6 minute read

Water is the main constituent of cells, tissues and organs, and makes up around 60% of our body, reducing as we get older or carry less lean mass. Many of us know that it’s vital for life and we can’t survive for more than a few days without it but, while it’s easy to stay hydrated during the warmer days of summer, it’s as important to pay attention during the colder months.

And, during “cold, ‘flu and Covid season”, staying hydrated is one element in a wellbeing strategy that may be overlooked.

Dehydration has been implicated in a variety of health concerns affecting, for example, physical performance, energy levels, cognitive function, mood management, headache, and gut function (more here), but adequate hydration is critical for immune function too.

The immune system is working away, usually in the background, every minute of every day. Its goal is to keep us safe from an increasingly hostile world, and it has several mechanisms in its defence arsenal.

Our immune system produces several important communication signals and defences, such as white blood cells and secretory IgA (SIgA), that are vital to its effective performance. These products, together with nutrients and fluids, are transported around the body by the blood stream: blood plasma is about 90% water so adequate hydration may help to support blood volume.

Many of us may be familiar with one immune signal, histamine: released from mast cells, histamine is involved in allergic reactions, with symptoms produced including wheezing, itching, rashes, and mucus production. Whilst we often associate it with seasonal rhinitis or hay fever, there’s some evidence suggesting that histamine release may be aggravated by a variety of stressors including low blood sugar or dehydration.

The immune system works closely with the lymphatic system. This system produces a colourless fluid called lymph, made up of around 90% water, that helps to remove abnormal cells and pathogens from the body and transport white blood cells around it. As body water content reduces, lymph production may be affected.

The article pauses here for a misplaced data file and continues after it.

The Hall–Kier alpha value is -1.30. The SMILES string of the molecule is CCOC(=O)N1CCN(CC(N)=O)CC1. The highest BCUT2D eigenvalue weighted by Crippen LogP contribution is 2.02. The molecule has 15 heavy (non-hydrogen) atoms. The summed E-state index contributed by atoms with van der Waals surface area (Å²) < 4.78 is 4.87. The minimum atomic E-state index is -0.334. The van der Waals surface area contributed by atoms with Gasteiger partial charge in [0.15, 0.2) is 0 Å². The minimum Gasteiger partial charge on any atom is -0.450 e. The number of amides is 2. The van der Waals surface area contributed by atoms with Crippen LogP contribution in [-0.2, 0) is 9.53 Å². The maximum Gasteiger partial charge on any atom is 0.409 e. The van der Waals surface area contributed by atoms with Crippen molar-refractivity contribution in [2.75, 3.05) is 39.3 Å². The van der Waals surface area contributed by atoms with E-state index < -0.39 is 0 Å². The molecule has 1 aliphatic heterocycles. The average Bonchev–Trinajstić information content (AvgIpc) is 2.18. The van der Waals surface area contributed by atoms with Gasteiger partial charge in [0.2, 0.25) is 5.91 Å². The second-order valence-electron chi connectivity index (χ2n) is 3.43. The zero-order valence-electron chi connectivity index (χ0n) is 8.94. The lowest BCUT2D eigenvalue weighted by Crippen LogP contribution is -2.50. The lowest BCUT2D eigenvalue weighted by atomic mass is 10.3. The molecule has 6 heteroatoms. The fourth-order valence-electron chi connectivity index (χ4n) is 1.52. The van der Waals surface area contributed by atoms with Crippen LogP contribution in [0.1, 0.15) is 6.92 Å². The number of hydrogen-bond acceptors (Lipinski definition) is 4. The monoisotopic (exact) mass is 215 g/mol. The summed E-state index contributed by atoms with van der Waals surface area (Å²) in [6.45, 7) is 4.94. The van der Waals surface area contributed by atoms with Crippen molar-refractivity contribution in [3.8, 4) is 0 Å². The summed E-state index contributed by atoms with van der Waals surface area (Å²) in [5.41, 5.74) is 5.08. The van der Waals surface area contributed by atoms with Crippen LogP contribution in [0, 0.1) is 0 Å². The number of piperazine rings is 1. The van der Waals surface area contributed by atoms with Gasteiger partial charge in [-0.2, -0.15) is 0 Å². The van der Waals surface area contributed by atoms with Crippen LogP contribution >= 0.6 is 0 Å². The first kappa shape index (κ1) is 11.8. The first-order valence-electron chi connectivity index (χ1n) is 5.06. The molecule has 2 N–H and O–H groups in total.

The body has sensitive and precise mechanisms in place to ensure body water and fluid balance are controlled. One of these is to reduce the number of times we go for a wee, conserving water; another is to produce concentrated urine that is darker in colour.

One simple way to monitor your hydration status is by checking how many times you need to pop to the toilet on a daily basis and, when you’re there, noticing the colour of your urine. There’s a handy chart here. When I was training, one of my fellow students was struggling with getting her young daughters to drink enough fluids so she printed out a chart like this and stuck it next to the toilet: that got their attention!

Another mechanism is one we’ve heard about: thirst. Intended to trigger fluid intake, thirst is less noticeable in winter, so our risk of becoming sub-optimally hydrated increases particularly when drinking cool water may become less enticing. This is when we could benefit from a “winter hydration strategy”.

While there’s no lack of information online about hydration and the effects of dehydration, it’s harder to find recommendations for daily intake. Individual requirements are tricky to calculate, varying according to, for example, age, activity and general health. At the moment, the UK’s recommendation is eight large glasses a day for adults, which, with focus and attention, may be easier to achieve than it sounds.